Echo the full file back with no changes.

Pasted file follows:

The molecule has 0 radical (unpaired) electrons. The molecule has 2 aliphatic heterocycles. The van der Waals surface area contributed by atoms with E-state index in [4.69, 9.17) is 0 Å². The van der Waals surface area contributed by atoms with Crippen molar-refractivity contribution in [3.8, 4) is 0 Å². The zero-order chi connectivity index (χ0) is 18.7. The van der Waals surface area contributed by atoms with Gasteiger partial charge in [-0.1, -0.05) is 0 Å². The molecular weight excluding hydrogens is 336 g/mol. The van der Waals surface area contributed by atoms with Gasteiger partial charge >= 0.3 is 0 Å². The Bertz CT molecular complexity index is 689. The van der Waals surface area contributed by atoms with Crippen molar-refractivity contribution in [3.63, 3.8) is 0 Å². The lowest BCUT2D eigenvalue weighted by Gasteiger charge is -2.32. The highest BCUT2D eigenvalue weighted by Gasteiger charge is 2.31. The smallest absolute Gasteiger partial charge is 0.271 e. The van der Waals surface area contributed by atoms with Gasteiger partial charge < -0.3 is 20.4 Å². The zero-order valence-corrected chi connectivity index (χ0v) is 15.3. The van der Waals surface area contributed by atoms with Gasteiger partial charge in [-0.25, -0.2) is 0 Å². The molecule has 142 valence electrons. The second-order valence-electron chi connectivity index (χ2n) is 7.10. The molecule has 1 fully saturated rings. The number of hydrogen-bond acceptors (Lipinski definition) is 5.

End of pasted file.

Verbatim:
The molecule has 0 radical (unpaired) electrons. The molecule has 2 aliphatic heterocycles. The van der Waals surface area contributed by atoms with E-state index in [4.69, 9.17) is 0 Å². The van der Waals surface area contributed by atoms with Crippen molar-refractivity contribution in [3.8, 4) is 0 Å². The zero-order chi connectivity index (χ0) is 18.7. The van der Waals surface area contributed by atoms with Gasteiger partial charge in [-0.1, -0.05) is 0 Å². The molecular weight excluding hydrogens is 336 g/mol. The van der Waals surface area contributed by atoms with Gasteiger partial charge >= 0.3 is 0 Å². The Bertz CT molecular complexity index is 689. The van der Waals surface area contributed by atoms with Crippen molar-refractivity contribution in [3.63, 3.8) is 0 Å². The lowest BCUT2D eigenvalue weighted by Gasteiger charge is -2.32. The highest BCUT2D eigenvalue weighted by Gasteiger charge is 2.31. The smallest absolute Gasteiger partial charge is 0.271 e. The van der Waals surface area contributed by atoms with Gasteiger partial charge < -0.3 is 20.4 Å². The zero-order valence-corrected chi connectivity index (χ0v) is 15.3. The van der Waals surface area contributed by atoms with Gasteiger partial charge in [-0.25, -0.2) is 0 Å². The molecule has 142 valence electrons. The second-order valence-electron chi connectivity index (χ2n) is 7.10. The molecule has 1 fully saturated rings. The number of hydrogen-bond acceptors (Lipinski definition) is 5.